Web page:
We all have photography lessons — sometimes we seek them out and other times, they are handed to us, whether we want them or not. My lesson of late has been what to do with your time and passion when you are unable to photograph the subjects you care most about in this world? As a few folks close to me have known, I was unable to shoot much of 2013, especially wildlife, because it required longer lenses, generally heavier gear, farther distances and varying weather conditions. To be blunt, I was unable to lift my gear or even take very many steps for many, many months. Trip after trip was cancelled; potential bids were cancelled, etc. It left me with the scary question, what do I do now? How can I consider myself a wildlife photographer, passionate about conservation, documenting our wild species and fading rural structures if I am not out there doing anything about it?
It’s something I struggle with and will continue to have to work out whilst I am dealing with this injury. What made me feel somewhat better about my situation was first of all, to appreciate I was able to be in the vicinity of wildlife to begin with, image or no image; camera or no camera. It’s extremely therapeutic and because I wasn’t able to do so very often, I would find myself turning to other resources I knew of to stir my soul, and while hard at times to watch or read, I was always left inspired, educated and waiting until I could be out in the wild again.
My top go-to wildlife resources were as follows (I link y’all up below under my favourites):
- My library of wildlife and nature books. I have 28 wildlife books alone (and counting), and while it’s not a lot to some folks, these pages are filled with information about the biology and behaviour of our wildlife species. Stories of conservation triumph and failures, challenges, frustrations and more left me counting the seconds until I can be more involved in the field. These books are so crucial to my research and education of our wild world and I never tire of reading them.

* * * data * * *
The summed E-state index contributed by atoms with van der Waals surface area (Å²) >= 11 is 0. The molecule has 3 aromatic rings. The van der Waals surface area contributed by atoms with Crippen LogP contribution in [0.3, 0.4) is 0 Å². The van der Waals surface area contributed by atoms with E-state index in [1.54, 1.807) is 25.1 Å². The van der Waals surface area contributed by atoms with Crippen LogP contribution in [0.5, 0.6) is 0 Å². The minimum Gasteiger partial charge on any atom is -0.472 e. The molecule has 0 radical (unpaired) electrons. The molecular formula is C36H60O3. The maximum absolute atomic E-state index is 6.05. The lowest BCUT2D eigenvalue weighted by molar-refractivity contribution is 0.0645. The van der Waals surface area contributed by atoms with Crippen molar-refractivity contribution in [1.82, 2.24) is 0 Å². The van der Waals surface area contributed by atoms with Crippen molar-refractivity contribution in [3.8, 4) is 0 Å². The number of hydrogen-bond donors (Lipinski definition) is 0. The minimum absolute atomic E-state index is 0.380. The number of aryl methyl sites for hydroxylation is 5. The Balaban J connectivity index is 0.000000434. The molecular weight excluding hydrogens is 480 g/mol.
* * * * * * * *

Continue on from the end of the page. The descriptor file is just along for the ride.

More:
- YouTube. There are a number of ethical wildlife enthusiasts and wildlife photographers and organizations who post either behind the scenes footage or the end results of their wildlife pursuits. Even the older videos are excellent.
- Conservation organizations. There are a number of orgs I follow, especially those in Canada and specifically, Alberta. The amount of data and passion these orgs have available to us are worth their weight in gold many times over.
- Local telly. Shows like Alberta Primetime have started to tackle more topics regarding the crisis our Alberta wildlife often face. It’s so wonderful to see this show do so and I only hope we see a lot more of this in the future.
- Wildlife photographers and filmmakers. Ah, ethical wildlife photographers bring much more to the table than just interesting and beautiful photography. They bring experience, a true, heartfelt passion and loads of education acquired in the field for the animals they document. If we’re lucky, they will share their passion with us with more than just the images and footage they make.
- My own inventory, much of it never shared (boo, I know), and my own memories, research and experiences. I never forget a wildlife shoot. Ever. It’s always good while my memory is this sharp to go back and recall why I was out in the field to begin with, what I’ve learned, how I’ve both succeeded and failed. There’s much to be learned from this alone.
My favourites (links included):
- Books »» The Will of the Land – Peter A. Dettling; Captured – Moose Peterson; Mark of the Grizzly – Scott McMillion; Elk & Deer – Antlered Animals of the West – Kevin Van Tighem; Wildlife Heroes – Julie Scardina and Jeff Flocken; Where Elk Roam – Bruce L. Smith, PhD; Portraits of the Bison – Wes Olson.
- YouTube »» Michael Mauro – Mauromedia; Moose Peterson; Let’s Go Outdoors; Parks Canada
- Orgs »» Alberta Conservation; Alberta Fish and Wildlife | Species at Risk; COSEWIC (Committee on the Status of Endangered Wildlife in Canada); Leave No Trace – Canada; National Elk Refuge – Jackson Hole, Wyoming and of course, the wonderful Elk Island National Park
- Local tv »» Alberta Primetime
- Wildlife & nature photographers / filmmakers »» Moose Peterson; Andrew Manske; Peter A. Dettling; Jake Peterson; Jerry Monkman
I’ve discovered I feel lost without being around wildlife and really, I cannot wait to be out there again. These life lessons, while so frustrating at times, have forced me to shift my focus back where it needs to be. There is a lot of work needing to be done and I’m going to do my share. It’s the least I can do since I have a strong voice, passion and a camera. If I am lucky, I can combine all 3. Our wildlife need a helping hand and a voice to speak for them.
A huge thank you to those wildlife heroes, organizations and mates who kept me inspired when I was left wondering what to do next. With so many resources around us, it’s critical to tap into them and keep yourself rolling along.
See you in the field!